This document has been prepared by FIIG Investment Strategy Group. Opinions expressed may differ from those of FIIG Credit Research. The contents of this document are copyright. Other than under the Copyright Act 1968 (Cth), no part of it may be reproduced, distributed or provided to a third party without FIIG’s prior written permission other than to the recipient’s accountants, tax advisors and lawyers for the purpose of the recipient obtaining advice prior to making any investment decision. FIIG asserts all of its intellectual property rights in relation to this document and reserves its rights to prosecute for breaches of those rights. FIIG Securities Limited (‘FIIG’) provides general financial product advice only. As a result, this document, and any information or advice, has been provided by FIIG without taking account of your objectives, financial situation and needs. FIIG’s AFS Licence does not authorise it to give personal advice. Because of this, you should, before acting on any advice from FIIG, consider the appropriateness of the advice, having regard to your objectives, financial situation and needs. If this document, or any advice, relates to the acquisition, or possible acquisition, of a particular financial product, you should obtain a product disclosure statement relating to the product and consider the statement before making any decision about whether to acquire the product. Neither FIIG, nor any of its directors, authorised representatives, employees, or agents, makes any representation or warranty as to the reliability, accuracy, or completeness, of this document or any advice. Nor do they accept any liability or responsibility arising in any way (including negligence) for errors in, or omissions from, this document or advice. FIIG, its staff and related parties earn fees and revenue from dealing in the securities as principal or otherwise and may have an interest in any securities mentioned in this document. Any reference to credit ratings of companies, entities or financial products must only be relied upon by a ‘wholesale client’ as that term is defined in section 761G of the Corporations Act 2001 (Cth). FIIG strongly recommends that you seek independent accounting, financial, taxation, and legal advice, tailored to your specific objectives, financial situation or needs, prior to making any investment decision. FIIG does not provide tax advice and is not a registered tax agent or tax (financial) advisor, nor are any of FIIG’s staff or authorised representatives. FIIG does not make a market in the securities or products that may be referred to in this document. A copy of FIIG’s current Financial Services Guide is available at www.fiig.com.au/fsg. An investment in notes or corporate bonds should not be compared to a bank deposit. Notes and corporate bonds have a greater risk of loss of some or all of an investor’s capital when compared to bank deposits. Past performance of any product described on any communication from FIIG is not a reliable indication of future performance. Forecasts contained in this document are predictive in character and based on assumptions such as a 2.5% p.a. assumed rate of inflation, foreign exchange rates or forward interest rate curves generally available at the time and no reliance should be placed on the accuracy of any forecast information. The actual results may differ substantially from the forecasts and are subject to change without further notice. FIIG is not licensed to provide foreign exchange hedging or deal in foreign exchange contracts services. FIIG may quote to you an estimated yield when you purchase a bond. This yield may be calculated by FIIG on either A) a yield to maturity date basis; or B) a yield to early redemption date basis. Some bond issuances include multiple early redemption dates and prices, therefore the realised yield earned by you on the bond may differ from the yield estimated or quoted by FIIG at the time of your purchase. The information in this document is strictly confidential. If you are not the intended recipient of the information contained in this document, you may not disclose or use the information in any way. No liability is accepted for any unauthorised use of the information contained in this document. FIIG is the owner of the copyright material in this document unless otherwise specified.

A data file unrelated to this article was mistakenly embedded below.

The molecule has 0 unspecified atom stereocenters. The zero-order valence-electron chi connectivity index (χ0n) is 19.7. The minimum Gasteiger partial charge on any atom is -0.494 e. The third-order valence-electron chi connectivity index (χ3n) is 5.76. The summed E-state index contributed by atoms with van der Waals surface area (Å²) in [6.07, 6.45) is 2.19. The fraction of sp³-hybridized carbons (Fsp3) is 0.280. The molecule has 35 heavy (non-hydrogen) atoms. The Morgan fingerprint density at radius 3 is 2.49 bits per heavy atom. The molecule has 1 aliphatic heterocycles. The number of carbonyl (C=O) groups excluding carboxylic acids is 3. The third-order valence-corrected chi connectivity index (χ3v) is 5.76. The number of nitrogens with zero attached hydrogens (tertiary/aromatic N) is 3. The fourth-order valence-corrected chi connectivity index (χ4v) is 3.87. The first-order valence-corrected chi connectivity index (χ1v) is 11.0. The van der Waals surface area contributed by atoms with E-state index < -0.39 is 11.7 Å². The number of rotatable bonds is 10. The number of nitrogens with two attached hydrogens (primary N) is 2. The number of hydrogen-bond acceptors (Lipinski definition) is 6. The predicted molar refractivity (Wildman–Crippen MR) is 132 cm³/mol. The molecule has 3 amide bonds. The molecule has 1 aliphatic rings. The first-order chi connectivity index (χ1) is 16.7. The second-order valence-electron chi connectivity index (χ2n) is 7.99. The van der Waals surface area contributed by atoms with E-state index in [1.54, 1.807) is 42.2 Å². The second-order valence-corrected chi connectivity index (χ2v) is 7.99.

Jonathan Sheridan
Jonathan Sheridan
Director, Fixed Income & Investment Strategy
FIIG Securities

Jon is FIIG Securities’ Chief Investment Strategist. Also a Chartered Accountant, Jon has been working in multi-asset class investment markets for over 15 years, and now specialises in providing fixed income solutions for FIIG’s clients.